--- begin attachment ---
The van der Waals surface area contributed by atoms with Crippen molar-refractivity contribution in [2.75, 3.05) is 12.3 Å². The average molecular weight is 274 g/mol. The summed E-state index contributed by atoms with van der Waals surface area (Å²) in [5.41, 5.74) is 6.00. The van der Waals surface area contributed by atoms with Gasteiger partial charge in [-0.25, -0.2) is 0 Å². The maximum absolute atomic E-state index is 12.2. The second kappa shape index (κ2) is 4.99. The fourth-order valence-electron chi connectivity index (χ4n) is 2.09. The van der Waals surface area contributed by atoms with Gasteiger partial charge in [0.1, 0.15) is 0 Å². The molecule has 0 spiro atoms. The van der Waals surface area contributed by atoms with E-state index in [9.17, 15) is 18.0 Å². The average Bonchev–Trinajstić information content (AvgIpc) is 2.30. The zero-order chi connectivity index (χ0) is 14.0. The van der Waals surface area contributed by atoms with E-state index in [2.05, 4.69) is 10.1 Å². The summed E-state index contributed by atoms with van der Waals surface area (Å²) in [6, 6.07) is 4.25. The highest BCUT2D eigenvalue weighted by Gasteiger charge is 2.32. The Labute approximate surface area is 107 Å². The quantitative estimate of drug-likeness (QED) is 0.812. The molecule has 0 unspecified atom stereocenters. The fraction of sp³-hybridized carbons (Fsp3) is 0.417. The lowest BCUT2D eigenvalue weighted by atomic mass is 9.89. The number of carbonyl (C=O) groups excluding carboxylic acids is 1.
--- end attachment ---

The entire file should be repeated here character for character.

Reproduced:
The van der Waals surface area contributed by atoms with Crippen molar-refractivity contribution in [2.75, 3.05) is 12.3 Å². The average molecular weight is 274 g/mol. The summed E-state index contributed by atoms with van der Waals surface area (Å²) in [5.41, 5.74) is 6.00. The van der Waals surface area contributed by atoms with Gasteiger partial charge in [-0.25, -0.2) is 0 Å². The maximum absolute atomic E-state index is 12.2. The second kappa shape index (κ2) is 4.99. The fourth-order valence-electron chi connectivity index (χ4n) is 2.09. The van der Waals surface area contributed by atoms with Gasteiger partial charge in [0.1, 0.15) is 0 Å². The molecule has 0 spiro atoms. The van der Waals surface area contributed by atoms with E-state index in [9.17, 15) is 18.0 Å². The average Bonchev–Trinajstić information content (AvgIpc) is 2.30. The zero-order chi connectivity index (χ0) is 14.0. The van der Waals surface area contributed by atoms with E-state index in [2.05, 4.69) is 10.1 Å². The summed E-state index contributed by atoms with van der Waals surface area (Å²) in [6, 6.07) is 4.25. The highest BCUT2D eigenvalue weighted by Gasteiger charge is 2.32. The Labute approximate surface area is 107 Å². The quantitative estimate of drug-likeness (QED) is 0.812. The molecule has 0 unspecified atom stereocenters. The fraction of sp³-hybridized carbons (Fsp3) is 0.417. The lowest BCUT2D eigenvalue weighted by atomic mass is 9.89. The number of carbonyl (C=O) groups excluding carboxylic acids is 1.